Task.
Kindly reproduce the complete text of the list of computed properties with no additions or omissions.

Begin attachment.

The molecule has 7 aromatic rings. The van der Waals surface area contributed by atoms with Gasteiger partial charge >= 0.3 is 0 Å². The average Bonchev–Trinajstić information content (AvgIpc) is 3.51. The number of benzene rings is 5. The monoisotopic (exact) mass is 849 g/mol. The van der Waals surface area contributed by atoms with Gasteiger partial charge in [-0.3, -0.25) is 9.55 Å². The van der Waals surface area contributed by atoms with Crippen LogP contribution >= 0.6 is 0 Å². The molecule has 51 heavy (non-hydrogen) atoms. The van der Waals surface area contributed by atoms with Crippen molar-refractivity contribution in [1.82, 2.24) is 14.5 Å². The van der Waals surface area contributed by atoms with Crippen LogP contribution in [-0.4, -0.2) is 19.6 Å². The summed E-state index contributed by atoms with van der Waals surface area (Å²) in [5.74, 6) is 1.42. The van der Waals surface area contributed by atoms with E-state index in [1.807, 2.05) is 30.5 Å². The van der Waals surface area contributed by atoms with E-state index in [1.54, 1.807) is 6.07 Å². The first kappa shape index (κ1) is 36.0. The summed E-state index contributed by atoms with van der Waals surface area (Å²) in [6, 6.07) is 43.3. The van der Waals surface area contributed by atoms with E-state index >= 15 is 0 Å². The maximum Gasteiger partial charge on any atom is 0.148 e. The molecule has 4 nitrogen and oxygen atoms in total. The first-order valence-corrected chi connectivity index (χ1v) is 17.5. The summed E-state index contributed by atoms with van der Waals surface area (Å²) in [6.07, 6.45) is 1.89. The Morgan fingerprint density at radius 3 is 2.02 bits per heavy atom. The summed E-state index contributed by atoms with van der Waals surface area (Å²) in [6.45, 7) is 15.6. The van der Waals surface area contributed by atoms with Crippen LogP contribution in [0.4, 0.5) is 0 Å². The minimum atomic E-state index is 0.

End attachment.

The molecule has 7 aromatic rings. The van der Waals surface area contributed by atoms with Gasteiger partial charge >= 0.3 is 0 Å². The average Bonchev–Trinajstić information content (AvgIpc) is 3.51. The number of benzene rings is 5. The monoisotopic (exact) mass is 849 g/mol. The van der Waals surface area contributed by atoms with Gasteiger partial charge in [-0.3, -0.25) is 9.55 Å². The van der Waals surface area contributed by atoms with Crippen LogP contribution >= 0.6 is 0 Å². The molecule has 51 heavy (non-hydrogen) atoms. The van der Waals surface area contributed by atoms with Crippen molar-refractivity contribution in [1.82, 2.24) is 14.5 Å². The van der Waals surface area contributed by atoms with Crippen LogP contribution in [-0.4, -0.2) is 19.6 Å². The summed E-state index contributed by atoms with van der Waals surface area (Å²) in [5.74, 6) is 1.42. The van der Waals surface area contributed by atoms with E-state index in [1.807, 2.05) is 30.5 Å². The van der Waals surface area contributed by atoms with E-state index in [1.54, 1.807) is 6.07 Å². The first kappa shape index (κ1) is 36.0. The summed E-state index contributed by atoms with van der Waals surface area (Å²) in [6, 6.07) is 43.3. The van der Waals surface area contributed by atoms with E-state index >= 15 is 0 Å². The maximum Gasteiger partial charge on any atom is 0.148 e. The molecule has 4 nitrogen and oxygen atoms in total. The first-order valence-corrected chi connectivity index (χ1v) is 17.5. The summed E-state index contributed by atoms with van der Waals surface area (Å²) in [6.07, 6.45) is 1.89. The Morgan fingerprint density at radius 3 is 2.02 bits per heavy atom. The summed E-state index contributed by atoms with van der Waals surface area (Å²) in [6.45, 7) is 15.6. The van der Waals surface area contributed by atoms with Crippen LogP contribution in [0.4, 0.5) is 0 Å². The minimum atomic E-state index is 0.